Chia seeds (Salvia hispanica), also known as chia seeds, have been one of the most popular superfoods for many years. They have exceptional nutritional value, a neutral taste and many culinary uses. They are suitable both for use in sweet pastries and snacks, and can be added to baked goods, smoothies and drinks. Chia seeds have a very high protein content (23 g/100 g) and fat (29 g/100 g), which consists mainly of unsaturated fatty acids. Predominant among them is alpha-linolenic acid, which belongs to the essential fatty acids and omega-3 acids, which is not produced by the body and must be supplied with the diet (6). Omega-3 fatty acids are under-consumed by the majority of the population, and their adequate dietary intake is crucial because of their cardioprotective, anti-inflammatory, anticancer, and antioxidant effects (Nutrition Standards). In addition, chia seeds are a source of antioxidants such as tocopherols, phytosterols, carotenoids, and phenolic compounds, which fight free radicals and prevent diseases such as atherosclerosis, coronary heart disease, and insulin resistance (7).




The edible part of maca, also known as Peruvian ginseng, is the dried and powdered root with a slightly nutty flavor. Maca boosts energy and improves vitality, and can also boost metabolism and prevent anemia. It is characterized by high protein content (about 10 g per 100 g of product), which has 7 out of 8 essential amino acids in its amino acid profile (those that must be supplied to the body with food). It is a source of fiber and unsaturated fatty acids (including linoleic and oleic acids). Moreover, maca root is rich in minerals, including copper, calcium, zinc, and particularly noteworthy is iron, which is as much as 16 mg per 100 g (daily requirement for an adult man is 10 mg, and for an adult woman 18 mg). The presence of iron and the amino acid profile make maca root an ingredient that should be especially included in the diet of vegetarians and vegans (8).




The bladderwrack (Fucus vesiculosus) is a species of algae found, among others, in the Baltic Sea, whose usable part is the desalinated and dried mold. It is a source of iodine, whose deficiency affects a large part of the European population. Iodine deficiency is associated with hypothyroidism and decreased immunity, and vegans and vegetarians are particularly vulnerable (standards). Bladderwrack also has the ability to reduce the activity of an enzyme that contributes to cholesterol accumulation in the body, so it may prevent cardiovascular disease (9).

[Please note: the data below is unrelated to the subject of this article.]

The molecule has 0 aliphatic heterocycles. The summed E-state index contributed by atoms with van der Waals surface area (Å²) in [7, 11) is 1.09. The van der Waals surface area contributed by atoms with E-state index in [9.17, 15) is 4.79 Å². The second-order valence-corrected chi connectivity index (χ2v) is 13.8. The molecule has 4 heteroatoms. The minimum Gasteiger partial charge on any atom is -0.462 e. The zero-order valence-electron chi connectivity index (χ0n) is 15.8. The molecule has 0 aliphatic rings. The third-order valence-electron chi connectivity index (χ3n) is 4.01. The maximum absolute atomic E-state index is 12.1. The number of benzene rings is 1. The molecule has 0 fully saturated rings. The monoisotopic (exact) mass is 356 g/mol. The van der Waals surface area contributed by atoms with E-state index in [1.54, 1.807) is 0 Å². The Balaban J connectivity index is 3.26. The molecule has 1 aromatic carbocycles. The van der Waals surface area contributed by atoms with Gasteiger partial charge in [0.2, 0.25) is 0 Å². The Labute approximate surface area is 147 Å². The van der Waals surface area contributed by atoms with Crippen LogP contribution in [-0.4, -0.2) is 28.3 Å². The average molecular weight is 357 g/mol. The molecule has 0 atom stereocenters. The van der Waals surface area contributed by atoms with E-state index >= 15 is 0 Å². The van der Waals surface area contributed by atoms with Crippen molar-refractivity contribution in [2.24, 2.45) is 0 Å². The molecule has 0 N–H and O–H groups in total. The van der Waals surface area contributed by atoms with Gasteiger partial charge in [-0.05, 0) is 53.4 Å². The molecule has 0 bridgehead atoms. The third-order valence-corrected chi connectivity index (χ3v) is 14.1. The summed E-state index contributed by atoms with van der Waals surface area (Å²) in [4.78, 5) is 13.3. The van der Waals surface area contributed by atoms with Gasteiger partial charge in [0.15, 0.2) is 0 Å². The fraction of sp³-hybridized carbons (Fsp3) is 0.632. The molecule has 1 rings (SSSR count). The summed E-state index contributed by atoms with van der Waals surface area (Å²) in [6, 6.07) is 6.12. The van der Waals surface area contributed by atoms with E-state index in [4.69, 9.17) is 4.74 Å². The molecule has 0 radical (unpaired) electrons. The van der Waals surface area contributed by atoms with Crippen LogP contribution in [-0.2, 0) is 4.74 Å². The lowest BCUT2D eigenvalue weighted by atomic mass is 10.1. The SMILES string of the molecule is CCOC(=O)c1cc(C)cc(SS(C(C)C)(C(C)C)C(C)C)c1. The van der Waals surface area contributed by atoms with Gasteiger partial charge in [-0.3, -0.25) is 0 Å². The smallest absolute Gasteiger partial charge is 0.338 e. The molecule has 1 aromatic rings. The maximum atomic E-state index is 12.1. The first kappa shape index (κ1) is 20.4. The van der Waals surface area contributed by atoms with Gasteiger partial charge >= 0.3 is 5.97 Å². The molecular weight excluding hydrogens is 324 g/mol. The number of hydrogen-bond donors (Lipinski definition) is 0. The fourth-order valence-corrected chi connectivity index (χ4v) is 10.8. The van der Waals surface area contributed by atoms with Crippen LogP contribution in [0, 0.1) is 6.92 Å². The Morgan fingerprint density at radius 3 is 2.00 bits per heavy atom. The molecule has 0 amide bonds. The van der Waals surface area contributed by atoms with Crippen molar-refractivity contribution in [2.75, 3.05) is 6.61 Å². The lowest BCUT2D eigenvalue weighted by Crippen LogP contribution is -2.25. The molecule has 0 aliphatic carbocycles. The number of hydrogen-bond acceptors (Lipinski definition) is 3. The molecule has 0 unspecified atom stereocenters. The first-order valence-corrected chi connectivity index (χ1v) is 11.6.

Consumption of superfoods is associated with many health benefits, including support for immunity, digestion, and heart function. Superfoods are often found locally and are available to everyone, so it makes sense to reach for them as often as possible. SUPERSONIC Food is enriched with superfoods originating both from Europe and well known to us (oatmeal, flaxseed, bladderwrack), as well as those more exotic, but increasingly common (chia seeds, maca root). It also contains a superfood with the status of Novel Food, the most innovative food, which is the yeast Yarrowia lipolytica. This ensures SUPERSONIC will support you in your fight against free radicals, stress and your quest for good health and well-being.


  1. Sahasrabudhe, M. R. (1979). Lipid composition of oats (Avena sativa L.). Journal of the American oil chemists’ society, 56(2), 80-84.
  2. Butt, M. S., Tahir-Nadeem, M., Khan, M. K. I., Shabir, R., & Butt, M. S. (2008). Oat: unique among the cereals. European journal of nutrition, 47(2), 68-79.
  3. Gibiński, M., Gumul, D., & Korus, J. (2005). Prozdrowotne właściwości owsa i produktów owsianych. Żywność: nauka-technologia-jakość, 12(4 (45), Supl.), 49-60.
  4. Stier, H., Ebbeskotte, V., & Gruenwald, J. (2014). Immune-modulatory effects of dietary Yeast Beta-1, 3/1, 6-D-glucan. Nutrition journal, 13(1), 1-9.;]
  5. Bernacchia, R., Preti, R., & Vinci, G. (2014). Chemical composition and health benefits of flaxseed. Austin J Nutri Food Sci, 2(8), 1045.
  6. Álvarez-Chávez, L. M., Valdivia-López, M. D. L. A., Aburto-Juarez, M. D. L., & Tecante, A. (2008). Chemical characterization of the lipid fraction of Mexican chia seed (Salvia hispanica L.). International Journal of Food Properties, 11(3), 687-697.
  7. da Silva Marineli, R., Moraes, É. A., Lenquiste, S. A., Godoy, A. T., Eberlin, M. N., & Maróstica Jr, M. R. (2014). Chemical characterization and antioxidant potential of Chilean chia seeds and oil (Salvia hispanica L.). LWT-Food Science and Technology, 59(2), 1304-1310.
  8. Wang, Y., Wang, Y., McNeil, B., & Harvey, L. M. (2007). Maca: An Andean crop with multi-pharmacological functions. Food Research International, 40(7), 783-792.
  9. Stansbury, J., Saunders, P., & Winston, D. (2012). Promoting healthy thyroid function with iodine, bladderwrack, guggul and iris. Journal of Restorative Medicine, 1(1), 83-90.